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Bug #7216

Instructions to backup persistent data do not respect ownership of files

Added by sajolida about 5 years ago. Updated almost 5 years ago.

Status:
Resolved
Priority:
Elevated
Assignee:
-
Category:
Persistence
Target version:
Start date:
Due date:
% Done:

100%

QA Check:
Pass
Feature Branch:
doc/7216-persistence-backup-permissions
Type of work:
End-user documentation
Blueprint:
Starter:
No
Affected tool:

Description

The instructions to manually copy persistent data to a new device
override the ownership of files owned by amnesia:amnesia to root:root.
This leads to unusable personal files.

A workaround could be to issue the following command after copying the
folders:

find /live/persistence/TailsData_unlocked/ -maxdepth 1 -type d -uid
1000 -exec chown -R 1000:1000 '{}' \;

Shall we ask the user to execute this command, or shall we find a better
way of solving that issue?


Related issues

Related to Tails - Feature #5301: Clone or backup system for the persistent volume Confirmed 01/27/2015

Associated revisions

Revision f1f5912d (diff)
Added by Tails developers almost 5 years ago

Fix files ownership while copying persistence (Closes: #7216)

The previous instructions to copy the persistent data were creating personal
files that belong to root. I don't think there is a way of preserving the
original ownership using Nautilus (unless doing a "move" instead of a "copy" but
that's not what we are trying to do here).

History

#1 Updated by sajolida about 5 years ago

find /live/persistence/TailsData_unlocked/ -maxdepth 1 -type d -uid
1000 -exec chown -R 1000:1000 '{}' \;

Or something longer but more straight-forward:

chown -R amnesia:amnesia
/live/persistence/TailsData_unlocked/{bookmarks,claws-mail,gnome-keyrings,gnupg,openssh-client,Persistent}

#2 Updated by chouchou almost 5 years ago

I can confirm that bug, I did the 'chown -R' and it worked fine.
I think it would be great to , at least, add this command in the documentation (it's more understandable than the 'find' for users-not-used-to-command-line), but if there was another way to backup persistent data without writing things in a root-terminal, it would be better.

#3 Updated by sajolida almost 5 years ago

  • Assignee set to sajolida

#4 Updated by intrigeri almost 5 years ago

  • Starter set to No

IMO this ticket would be worth priority = Elevated.

#5 Updated by sajolida almost 5 years ago

  • Related to Feature #5301: Clone or backup system for the persistent volume added

#6 Updated by sajolida almost 5 years ago

  • Category set to Persistence
  • Assignee changed from sajolida to intrigeri
  • Priority changed from Normal to Elevated
  • Feature Branch set to doc/7216-persistence-backup-permissions

In the end I opted for the find version because it won't have to be adapted in the future if new folders appear in persistence.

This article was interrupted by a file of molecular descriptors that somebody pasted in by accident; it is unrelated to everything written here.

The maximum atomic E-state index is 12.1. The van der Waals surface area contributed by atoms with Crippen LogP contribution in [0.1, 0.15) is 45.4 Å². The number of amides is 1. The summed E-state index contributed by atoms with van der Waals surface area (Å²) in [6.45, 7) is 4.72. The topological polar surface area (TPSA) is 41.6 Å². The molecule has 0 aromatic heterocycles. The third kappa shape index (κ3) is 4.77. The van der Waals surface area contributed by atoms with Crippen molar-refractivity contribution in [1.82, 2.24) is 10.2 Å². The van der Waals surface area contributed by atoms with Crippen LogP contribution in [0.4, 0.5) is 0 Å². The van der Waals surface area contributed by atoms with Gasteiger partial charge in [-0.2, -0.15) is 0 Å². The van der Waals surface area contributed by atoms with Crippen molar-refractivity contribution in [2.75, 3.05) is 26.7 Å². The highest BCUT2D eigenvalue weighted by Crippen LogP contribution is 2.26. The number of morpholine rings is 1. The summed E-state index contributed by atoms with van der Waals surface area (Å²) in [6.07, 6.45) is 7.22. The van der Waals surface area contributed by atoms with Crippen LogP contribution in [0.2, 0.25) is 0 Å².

I also reduced it a little bit to fit on one line. Here is my reasoning:

  • -type d doesn't matter, we can run chown -R on file as well, if any
  • -maxdepth 1 can also be removed, it would only make a difference in case of a weird combination of subfolders with different ownerships that I don't think would happen

Having those two options probably speeds up the process a lit bit, but let's say we don't care.

#7 Updated by sajolida almost 5 years ago

  • Target version set to Tails_1.1

Added target version 1.1 as the UEFI and syslinux migration might break quite a few sticks...

#8 Updated by intrigeri almost 5 years ago

  • Assignee changed from intrigeri to sajolida
  • QA Check set to Info Needed

I don't get how this command-line (with -uid 1000) can possibly fix ownership of files owned by root:root. Simply dropping -uid 1000 is not an option, as it would give ownership of directories that are rightfully owned by root:root (e.g. the apt one) to the desktop user.

#9 Updated by sajolida almost 5 years ago

  • Assignee changed from sajolida to intrigeri
  • QA Check changed from Info Needed to Ready for QA

I don't get how this command-line (with -uid 1000) can possibly fix
ownership of files owned by root:root. Simply dropping -uid 1000 is
not an option, as it would give ownership of directories that are
rightfully owned by root:root (e.g. the apt one) to the desktop
user.

The things is that those personal folders (Persistent, .gnupg, etc.) are
already created with the right permissions when the persistent volume is
created on the new device. Then the ownership of these folders is not
overwritten when the old folders are copying on top of them with the
"Merge All" option. Only the files inside those folders are attributed
to root:root.

The `find` command attributes to the amnesia:amnesia the files that are
in the folders that already belonged to amnesia:amnesia.

#10 Updated by intrigeri almost 5 years ago

  • Status changed from Confirmed to Fix committed
  • Assignee deleted (intrigeri)
  • % Done changed from 0 to 100
  • QA Check changed from Ready for QA to Pass

#11 Updated by BitingBird almost 5 years ago

  • Status changed from Fix committed to Resolved

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